Things changed in the 1940s, when Democrat Franklin Delano Roosevelt clinched his third, and then fourth, presidential victory. Between the fallout from the Great Depression and U.S. involvement in World War II, it was an especially turbulent era for the nation, which likely influenced voters to favor consistency over someone new. That said, some people (Republicans in particular) were uncomfortable with such a long reign. Thomas Dewey, who ran against Roosevelt in 1944, called it “the most dangerous threat to our freedom ever proposed.”
Roosevelt died in office just months into his fourth term, and members of Congress soon began working on an amendment to prevent the kind of political dynasty that Williamson had been worried about in 1787. They introduced the 22nd Amendment in March 1947, and it was ratified in February 1951.
Can a President Serve More Than Eight Years?
There is a way for the president to spend a couple of extra years in the Oval Office. The 22nd Amendment states that no person who has been president “for more than two years of a term to which some other person was elected President shall be elected to the office of President more than once.” In other words, if a vice president (or another person in the line of succession) ends up serving out less than two years of a term for someone who resigned, died, or was impeached, they can technically serve for two terms of their own. In that case, they will have spent 10 years as POTUS.
Why Does the President Have Term Limits, But Congress Doesn’t?
While term limits for Congress did get discussed during the Constitutional Convention, the delegates ultimately decided not to set those boundaries on the legislative branch. As James Madison explained in The Federalist Papers (No. 53), some Founding Fathers thought there were advantages to long-sitting senators and representatives.
“A few of the members, as happens in all such assemblies, will possess superior talents; will, by frequent reelections, become members of long standing; will be thoroughly masters of the public business, and perhaps not unwilling to avail themselves of those advantages,” he wrote. “The greater the proportion of new members, and the less the information of the bulk of the members the more apt will they be to fall into the snares that may be laid for them.”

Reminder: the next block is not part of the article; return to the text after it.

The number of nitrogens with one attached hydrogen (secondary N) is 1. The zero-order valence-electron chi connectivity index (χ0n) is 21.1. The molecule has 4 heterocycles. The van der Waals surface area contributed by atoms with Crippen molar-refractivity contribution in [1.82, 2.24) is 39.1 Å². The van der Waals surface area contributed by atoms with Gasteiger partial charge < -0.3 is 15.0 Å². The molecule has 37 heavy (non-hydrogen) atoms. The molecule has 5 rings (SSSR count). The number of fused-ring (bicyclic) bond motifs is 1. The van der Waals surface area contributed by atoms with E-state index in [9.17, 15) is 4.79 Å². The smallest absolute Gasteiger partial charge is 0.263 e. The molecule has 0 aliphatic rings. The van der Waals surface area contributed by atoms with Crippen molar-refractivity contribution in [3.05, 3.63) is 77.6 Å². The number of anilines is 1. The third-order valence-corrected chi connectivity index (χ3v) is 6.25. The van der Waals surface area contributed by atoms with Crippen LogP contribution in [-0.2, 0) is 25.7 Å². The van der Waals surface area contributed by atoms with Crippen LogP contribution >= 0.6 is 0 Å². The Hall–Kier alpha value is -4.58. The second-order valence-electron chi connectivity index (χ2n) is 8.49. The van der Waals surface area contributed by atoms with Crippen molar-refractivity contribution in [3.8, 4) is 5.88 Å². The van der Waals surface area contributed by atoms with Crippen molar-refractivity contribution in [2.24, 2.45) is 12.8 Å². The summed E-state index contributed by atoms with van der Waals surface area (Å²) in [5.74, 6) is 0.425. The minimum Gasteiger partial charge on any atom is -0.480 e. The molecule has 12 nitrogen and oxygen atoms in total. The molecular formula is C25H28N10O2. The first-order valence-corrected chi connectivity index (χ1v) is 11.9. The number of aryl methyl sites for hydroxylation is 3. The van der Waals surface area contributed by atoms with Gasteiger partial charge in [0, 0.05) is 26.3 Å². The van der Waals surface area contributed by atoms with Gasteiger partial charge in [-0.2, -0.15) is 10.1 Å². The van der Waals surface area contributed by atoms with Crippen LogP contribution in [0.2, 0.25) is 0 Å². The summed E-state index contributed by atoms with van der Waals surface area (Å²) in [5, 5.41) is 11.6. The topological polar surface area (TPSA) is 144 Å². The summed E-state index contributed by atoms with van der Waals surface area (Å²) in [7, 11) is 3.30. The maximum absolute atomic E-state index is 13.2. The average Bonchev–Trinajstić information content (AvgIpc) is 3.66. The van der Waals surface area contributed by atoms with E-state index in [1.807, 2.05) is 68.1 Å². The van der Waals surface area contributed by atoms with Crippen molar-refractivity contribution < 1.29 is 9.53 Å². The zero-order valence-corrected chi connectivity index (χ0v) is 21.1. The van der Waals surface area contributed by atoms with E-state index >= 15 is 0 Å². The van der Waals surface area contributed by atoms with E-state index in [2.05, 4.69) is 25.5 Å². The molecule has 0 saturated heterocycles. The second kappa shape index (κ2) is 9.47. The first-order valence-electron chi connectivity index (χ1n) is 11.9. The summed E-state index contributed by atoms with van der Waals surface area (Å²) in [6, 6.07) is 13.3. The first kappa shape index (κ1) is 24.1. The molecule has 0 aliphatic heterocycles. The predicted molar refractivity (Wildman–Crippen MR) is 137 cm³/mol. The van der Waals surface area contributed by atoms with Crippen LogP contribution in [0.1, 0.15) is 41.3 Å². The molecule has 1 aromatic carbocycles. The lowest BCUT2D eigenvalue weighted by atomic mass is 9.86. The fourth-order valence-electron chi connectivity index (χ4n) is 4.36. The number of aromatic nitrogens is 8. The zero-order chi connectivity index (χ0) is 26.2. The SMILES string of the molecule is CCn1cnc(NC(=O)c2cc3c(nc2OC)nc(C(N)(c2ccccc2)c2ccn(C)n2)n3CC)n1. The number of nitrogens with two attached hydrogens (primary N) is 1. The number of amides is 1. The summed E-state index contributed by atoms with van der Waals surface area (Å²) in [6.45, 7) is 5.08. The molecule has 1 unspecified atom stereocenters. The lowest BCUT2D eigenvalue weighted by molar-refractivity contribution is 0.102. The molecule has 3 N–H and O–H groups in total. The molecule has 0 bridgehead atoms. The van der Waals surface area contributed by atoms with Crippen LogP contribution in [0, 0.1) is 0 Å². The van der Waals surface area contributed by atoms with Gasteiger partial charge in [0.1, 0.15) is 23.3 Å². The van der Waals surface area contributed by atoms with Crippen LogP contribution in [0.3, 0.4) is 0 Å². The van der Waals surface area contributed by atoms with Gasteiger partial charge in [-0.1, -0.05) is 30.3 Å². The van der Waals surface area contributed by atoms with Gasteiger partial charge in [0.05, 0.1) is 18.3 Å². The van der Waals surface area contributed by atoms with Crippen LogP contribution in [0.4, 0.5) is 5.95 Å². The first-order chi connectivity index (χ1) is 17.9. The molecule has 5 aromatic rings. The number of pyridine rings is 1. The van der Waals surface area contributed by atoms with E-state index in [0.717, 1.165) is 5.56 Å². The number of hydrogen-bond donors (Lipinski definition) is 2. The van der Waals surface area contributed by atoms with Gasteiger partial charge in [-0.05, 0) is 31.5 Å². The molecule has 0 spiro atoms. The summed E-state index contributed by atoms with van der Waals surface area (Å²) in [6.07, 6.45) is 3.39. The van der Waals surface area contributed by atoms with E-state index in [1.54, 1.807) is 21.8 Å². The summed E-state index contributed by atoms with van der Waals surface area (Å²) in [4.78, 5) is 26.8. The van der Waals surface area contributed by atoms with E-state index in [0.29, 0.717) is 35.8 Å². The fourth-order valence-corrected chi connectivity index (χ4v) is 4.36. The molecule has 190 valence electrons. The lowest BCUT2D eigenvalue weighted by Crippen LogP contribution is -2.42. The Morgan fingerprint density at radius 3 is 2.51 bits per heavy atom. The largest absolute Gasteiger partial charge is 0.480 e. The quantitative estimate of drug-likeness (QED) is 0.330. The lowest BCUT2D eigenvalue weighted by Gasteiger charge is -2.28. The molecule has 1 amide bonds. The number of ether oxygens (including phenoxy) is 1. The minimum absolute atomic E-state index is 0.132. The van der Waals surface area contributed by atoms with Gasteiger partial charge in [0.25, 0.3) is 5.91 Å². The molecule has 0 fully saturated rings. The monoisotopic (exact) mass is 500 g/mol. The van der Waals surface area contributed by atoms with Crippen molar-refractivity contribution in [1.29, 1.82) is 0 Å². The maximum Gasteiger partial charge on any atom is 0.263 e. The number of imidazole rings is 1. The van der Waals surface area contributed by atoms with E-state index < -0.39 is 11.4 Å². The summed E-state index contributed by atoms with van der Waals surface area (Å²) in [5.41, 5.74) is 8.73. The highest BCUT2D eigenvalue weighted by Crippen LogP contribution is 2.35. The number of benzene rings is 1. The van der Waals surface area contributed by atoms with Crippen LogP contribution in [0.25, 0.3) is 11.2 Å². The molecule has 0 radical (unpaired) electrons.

In other words, he predicted that career politicians would become experts, while high turnover rates would lead to confusion and corruption. While many people disagree with this line of thinking today, the fact that congressional term limits weren’t originally included in the constitution has made it difficult to enact them now. Some states have tried to do it in the past, but the Supreme Court ruled them unconstitutional in 1995 (in a 5-4 vote). To reinstate them, we’d need to pass a whole new amendment.
How Can You Change Presidential Term Limits?
Since repealing an old amendment doesn’t have its own process, altering the two-term limit (or the four-year term length) would also require a new amendment. For a proposed amendment to get passed, two-thirds of both the Senate and the House of Representatives must vote in favor of it. After that, at least three-fourths of the states must ratify it.
There is one other way to pass a new amendment, but it’s never been done before. If two-thirds of state legislatures agree to call for another constitutional convention, they could draft their own amendment without congressional approval. (They would, however, still need 38 of 50 states to ratify it.)
Though the president may sign amendment certifications as a witness, the gesture is entirely ceremonial. The White House has no authority over or involvement in the amendment process—not even by executive order.